Hi everyone

TGIF!!! The exact definition of behaviour is challenging me. Does someone have a clear definition of behaviour as it is being used in the M-T framework?

Thanks and have a great weekend.


PS - behaviour is the Canadian spelling :wink:

mauzenne's picture
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Simple ...

1. The WORDS you say
2. HOW you say them
3. FACIAL expressions


bflynn's picture

I think those cover personal behaviors focused on communciations. For general behavior, I'd also add ACTIONS to that list to also cover all the things we do. Examples would arriving at work early, staying late to finish a report or closing the loop on projects you're working on.


cwatine's picture
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I have the same problem as Asterix ...

Being French speaking, the French translation for Behaviour would be "Comportement". But I am not sure it as the same "content" as behaviour.

"Comportement" also means a "general attitude in life". so it is not onlythe pure way the person acts without any judgment on the person's herself.

So when trying to explain feedback to my guys, I first needed to be extremely precise about what behaviour is NOT, and the fact that a feedback never should be given on the person ("you act stupid, lazy, ..."), but on her acts !

juliahhavener's picture
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Attitude is not a behavior - it is your impression of a series of behaviors.

You may think someone has a bad attitude because they roll their eyes, talk over their peers, and walk away when you are speaking to them. You can't address 'attitude', but you [b]can[/b] address every single one of the behaviors above.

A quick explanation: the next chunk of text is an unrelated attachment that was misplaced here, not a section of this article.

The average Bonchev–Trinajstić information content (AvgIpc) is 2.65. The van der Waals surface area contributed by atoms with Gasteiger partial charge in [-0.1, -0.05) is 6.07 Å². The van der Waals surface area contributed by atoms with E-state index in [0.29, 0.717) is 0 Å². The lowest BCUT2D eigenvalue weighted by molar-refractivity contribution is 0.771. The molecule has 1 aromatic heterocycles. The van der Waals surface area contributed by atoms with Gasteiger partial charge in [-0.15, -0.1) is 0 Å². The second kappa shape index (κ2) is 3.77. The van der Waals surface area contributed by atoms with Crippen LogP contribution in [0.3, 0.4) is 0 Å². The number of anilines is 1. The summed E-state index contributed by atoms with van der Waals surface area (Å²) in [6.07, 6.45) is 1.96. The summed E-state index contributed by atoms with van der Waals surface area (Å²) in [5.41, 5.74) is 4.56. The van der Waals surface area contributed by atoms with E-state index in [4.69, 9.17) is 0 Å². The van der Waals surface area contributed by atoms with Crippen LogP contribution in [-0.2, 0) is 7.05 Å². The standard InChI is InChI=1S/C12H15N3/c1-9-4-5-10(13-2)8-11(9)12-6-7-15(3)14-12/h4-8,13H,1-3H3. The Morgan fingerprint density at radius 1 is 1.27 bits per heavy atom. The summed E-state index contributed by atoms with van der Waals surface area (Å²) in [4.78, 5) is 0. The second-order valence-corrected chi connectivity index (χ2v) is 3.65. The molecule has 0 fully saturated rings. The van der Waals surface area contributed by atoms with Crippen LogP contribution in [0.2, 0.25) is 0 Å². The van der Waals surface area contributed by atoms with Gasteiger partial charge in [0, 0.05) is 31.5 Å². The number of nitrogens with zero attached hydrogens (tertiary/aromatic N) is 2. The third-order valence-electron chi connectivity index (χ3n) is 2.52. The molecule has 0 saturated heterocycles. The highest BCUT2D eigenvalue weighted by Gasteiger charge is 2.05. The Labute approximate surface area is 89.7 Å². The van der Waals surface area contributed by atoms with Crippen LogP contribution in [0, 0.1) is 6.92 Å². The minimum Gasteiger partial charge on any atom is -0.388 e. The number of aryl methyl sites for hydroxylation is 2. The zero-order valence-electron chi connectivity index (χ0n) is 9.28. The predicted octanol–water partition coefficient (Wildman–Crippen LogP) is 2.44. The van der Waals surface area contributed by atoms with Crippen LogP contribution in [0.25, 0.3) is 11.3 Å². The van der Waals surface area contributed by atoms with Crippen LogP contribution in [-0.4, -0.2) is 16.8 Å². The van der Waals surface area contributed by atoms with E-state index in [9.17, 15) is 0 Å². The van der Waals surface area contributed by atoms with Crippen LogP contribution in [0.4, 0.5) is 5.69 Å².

Mark's picture
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We focus on the four behaviors that Mike listed because they are the starting point for most managers.

The other two are actions and work product. Work product is stuff you can see that you know CAME from actions...but sometimes you can't see the actions.

KEY: Can you see or hear it? Is it OBSERVABLE at a primary level, without inference?


asteriskrntt1's picture

ARgggh.... this is confusing as some things seem to fall into all the categories, being both observable and inferable (if that is even a word).

So would someone being short tempered or abrupt be a behaviour?
How about sarcasm?
Or swearing? I recently had a meeting with someone with a serious potty mouth. I "thought" it was very unprofessional, so is it a behaviour or an inference?

Thanks again


juliahhavener's picture
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[quote="asteriskrntt1"]So would someone being short tempered or abrupt be a behaviour?[/quote]

Abrupt you can hear, yes. Short tempered? I think that could be drawn down further to behaviors (how do you know they've lost their temper? throwing a fit? yelling at people? being rude?)

[quote="asteriskrntt1"]How about sarcasm? [/quote]

You can hear it - yes.

[quote="asteriskrntt1"]Or swearing? I recently had a meeting with someone with a serious potty mouth. I "thought" it was very unprofessional, so is it a behaviour or an inference?[/quote]